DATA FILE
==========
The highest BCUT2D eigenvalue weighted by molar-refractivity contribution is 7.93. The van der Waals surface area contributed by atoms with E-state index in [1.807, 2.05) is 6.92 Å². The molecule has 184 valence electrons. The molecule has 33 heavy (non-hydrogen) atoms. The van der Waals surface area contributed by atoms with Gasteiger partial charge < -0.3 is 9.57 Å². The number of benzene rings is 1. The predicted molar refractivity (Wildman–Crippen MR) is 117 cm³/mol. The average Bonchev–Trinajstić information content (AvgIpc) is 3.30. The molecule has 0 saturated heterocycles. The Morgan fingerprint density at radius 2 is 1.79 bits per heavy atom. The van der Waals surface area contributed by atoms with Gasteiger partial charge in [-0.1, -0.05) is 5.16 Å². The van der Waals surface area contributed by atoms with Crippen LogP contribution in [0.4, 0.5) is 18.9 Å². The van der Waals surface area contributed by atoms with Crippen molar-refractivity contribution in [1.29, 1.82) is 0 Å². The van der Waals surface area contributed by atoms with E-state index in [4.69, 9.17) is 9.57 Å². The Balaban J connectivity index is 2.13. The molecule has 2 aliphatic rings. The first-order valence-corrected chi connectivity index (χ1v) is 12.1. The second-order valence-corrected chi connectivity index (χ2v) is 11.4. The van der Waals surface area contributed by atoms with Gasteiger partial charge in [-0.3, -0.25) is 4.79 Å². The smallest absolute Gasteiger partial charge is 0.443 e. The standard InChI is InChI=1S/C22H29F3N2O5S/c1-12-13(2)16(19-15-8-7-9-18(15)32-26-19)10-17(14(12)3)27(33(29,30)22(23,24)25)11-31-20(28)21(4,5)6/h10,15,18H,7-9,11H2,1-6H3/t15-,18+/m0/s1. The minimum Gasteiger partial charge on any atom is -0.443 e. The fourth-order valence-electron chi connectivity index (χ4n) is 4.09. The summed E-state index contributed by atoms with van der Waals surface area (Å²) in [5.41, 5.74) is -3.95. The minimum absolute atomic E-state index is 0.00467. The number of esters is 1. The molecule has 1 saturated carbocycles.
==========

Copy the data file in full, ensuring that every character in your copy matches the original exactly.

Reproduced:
The highest BCUT2D eigenvalue weighted by molar-refractivity contribution is 7.93. The van der Waals surface area contributed by atoms with E-state index in [1.807, 2.05) is 6.92 Å². The molecule has 184 valence electrons. The molecule has 33 heavy (non-hydrogen) atoms. The van der Waals surface area contributed by atoms with Gasteiger partial charge < -0.3 is 9.57 Å². The number of benzene rings is 1. The predicted molar refractivity (Wildman–Crippen MR) is 117 cm³/mol. The average Bonchev–Trinajstić information content (AvgIpc) is 3.30. The molecule has 0 saturated heterocycles. The Morgan fingerprint density at radius 2 is 1.79 bits per heavy atom. The van der Waals surface area contributed by atoms with Gasteiger partial charge in [-0.1, -0.05) is 5.16 Å². The van der Waals surface area contributed by atoms with Crippen LogP contribution in [0.4, 0.5) is 18.9 Å². The van der Waals surface area contributed by atoms with Crippen molar-refractivity contribution in [1.29, 1.82) is 0 Å². The van der Waals surface area contributed by atoms with E-state index in [4.69, 9.17) is 9.57 Å². The Balaban J connectivity index is 2.13. The molecule has 2 aliphatic rings. The first-order valence-corrected chi connectivity index (χ1v) is 12.1. The second-order valence-corrected chi connectivity index (χ2v) is 11.4. The van der Waals surface area contributed by atoms with Gasteiger partial charge in [-0.3, -0.25) is 4.79 Å². The smallest absolute Gasteiger partial charge is 0.443 e. The standard InChI is InChI=1S/C22H29F3N2O5S/c1-12-13(2)16(19-15-8-7-9-18(15)32-26-19)10-17(14(12)3)27(33(29,30)22(23,24)25)11-31-20(28)21(4,5)6/h10,15,18H,7-9,11H2,1-6H3/t15-,18+/m0/s1. The minimum Gasteiger partial charge on any atom is -0.443 e. The fourth-order valence-electron chi connectivity index (χ4n) is 4.09. The summed E-state index contributed by atoms with van der Waals surface area (Å²) in [5.41, 5.74) is -3.95. The minimum absolute atomic E-state index is 0.00467. The number of esters is 1. The molecule has 1 saturated carbocycles.